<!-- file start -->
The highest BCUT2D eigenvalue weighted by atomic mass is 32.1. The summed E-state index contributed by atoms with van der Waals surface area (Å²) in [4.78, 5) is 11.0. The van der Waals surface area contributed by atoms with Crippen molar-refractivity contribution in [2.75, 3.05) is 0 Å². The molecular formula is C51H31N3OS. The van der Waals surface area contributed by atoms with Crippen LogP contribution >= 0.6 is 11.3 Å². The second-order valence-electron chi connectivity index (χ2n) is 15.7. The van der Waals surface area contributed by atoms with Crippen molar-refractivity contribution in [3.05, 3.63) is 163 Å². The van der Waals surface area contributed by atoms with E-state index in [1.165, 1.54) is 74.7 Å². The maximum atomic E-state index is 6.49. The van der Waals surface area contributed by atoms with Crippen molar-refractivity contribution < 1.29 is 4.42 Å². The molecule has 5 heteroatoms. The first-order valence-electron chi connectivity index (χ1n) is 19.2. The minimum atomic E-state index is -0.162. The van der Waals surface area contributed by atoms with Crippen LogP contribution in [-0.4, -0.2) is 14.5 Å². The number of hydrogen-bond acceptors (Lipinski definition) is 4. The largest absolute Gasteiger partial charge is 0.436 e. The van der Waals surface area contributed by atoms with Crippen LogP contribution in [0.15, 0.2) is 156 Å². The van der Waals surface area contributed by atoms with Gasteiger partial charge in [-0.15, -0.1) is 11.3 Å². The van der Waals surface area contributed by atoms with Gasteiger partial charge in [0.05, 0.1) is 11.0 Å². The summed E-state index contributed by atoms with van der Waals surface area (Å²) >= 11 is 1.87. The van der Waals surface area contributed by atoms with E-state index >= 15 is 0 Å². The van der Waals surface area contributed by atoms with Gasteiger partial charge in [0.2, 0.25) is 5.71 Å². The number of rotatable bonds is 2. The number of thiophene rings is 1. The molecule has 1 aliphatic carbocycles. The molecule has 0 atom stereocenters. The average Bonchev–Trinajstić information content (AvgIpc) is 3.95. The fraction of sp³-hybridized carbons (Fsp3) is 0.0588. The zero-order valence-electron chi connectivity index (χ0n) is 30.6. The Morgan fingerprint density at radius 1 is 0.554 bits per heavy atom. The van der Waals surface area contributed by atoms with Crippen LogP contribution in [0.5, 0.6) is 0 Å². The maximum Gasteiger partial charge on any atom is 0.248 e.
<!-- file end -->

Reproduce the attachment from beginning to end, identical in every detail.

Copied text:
The highest BCUT2D eigenvalue weighted by atomic mass is 32.1. The summed E-state index contributed by atoms with van der Waals surface area (Å²) in [4.78, 5) is 11.0. The van der Waals surface area contributed by atoms with Crippen molar-refractivity contribution in [2.75, 3.05) is 0 Å². The molecular formula is C51H31N3OS. The van der Waals surface area contributed by atoms with Crippen LogP contribution >= 0.6 is 11.3 Å². The second-order valence-electron chi connectivity index (χ2n) is 15.7. The van der Waals surface area contributed by atoms with Crippen molar-refractivity contribution in [3.05, 3.63) is 163 Å². The van der Waals surface area contributed by atoms with E-state index in [1.165, 1.54) is 74.7 Å². The maximum atomic E-state index is 6.49. The van der Waals surface area contributed by atoms with Crippen molar-refractivity contribution < 1.29 is 4.42 Å². The molecule has 5 heteroatoms. The first-order valence-electron chi connectivity index (χ1n) is 19.2. The minimum atomic E-state index is -0.162. The van der Waals surface area contributed by atoms with Crippen LogP contribution in [-0.4, -0.2) is 14.5 Å². The number of hydrogen-bond acceptors (Lipinski definition) is 4. The largest absolute Gasteiger partial charge is 0.436 e. The van der Waals surface area contributed by atoms with Crippen LogP contribution in [0.15, 0.2) is 156 Å². The van der Waals surface area contributed by atoms with Gasteiger partial charge in [-0.15, -0.1) is 11.3 Å². The van der Waals surface area contributed by atoms with Gasteiger partial charge in [0.05, 0.1) is 11.0 Å². The summed E-state index contributed by atoms with van der Waals surface area (Å²) >= 11 is 1.87. The van der Waals surface area contributed by atoms with E-state index >= 15 is 0 Å². The van der Waals surface area contributed by atoms with Gasteiger partial charge in [0.2, 0.25) is 5.71 Å². The number of rotatable bonds is 2. The number of thiophene rings is 1. The molecule has 1 aliphatic carbocycles. The molecule has 0 atom stereocenters. The average Bonchev–Trinajstić information content (AvgIpc) is 3.95. The fraction of sp³-hybridized carbons (Fsp3) is 0.0588. The zero-order valence-electron chi connectivity index (χ0n) is 30.6. The Morgan fingerprint density at radius 1 is 0.554 bits per heavy atom. The van der Waals surface area contributed by atoms with Crippen LogP contribution in [0.5, 0.6) is 0 Å². The maximum Gasteiger partial charge on any atom is 0.248 e.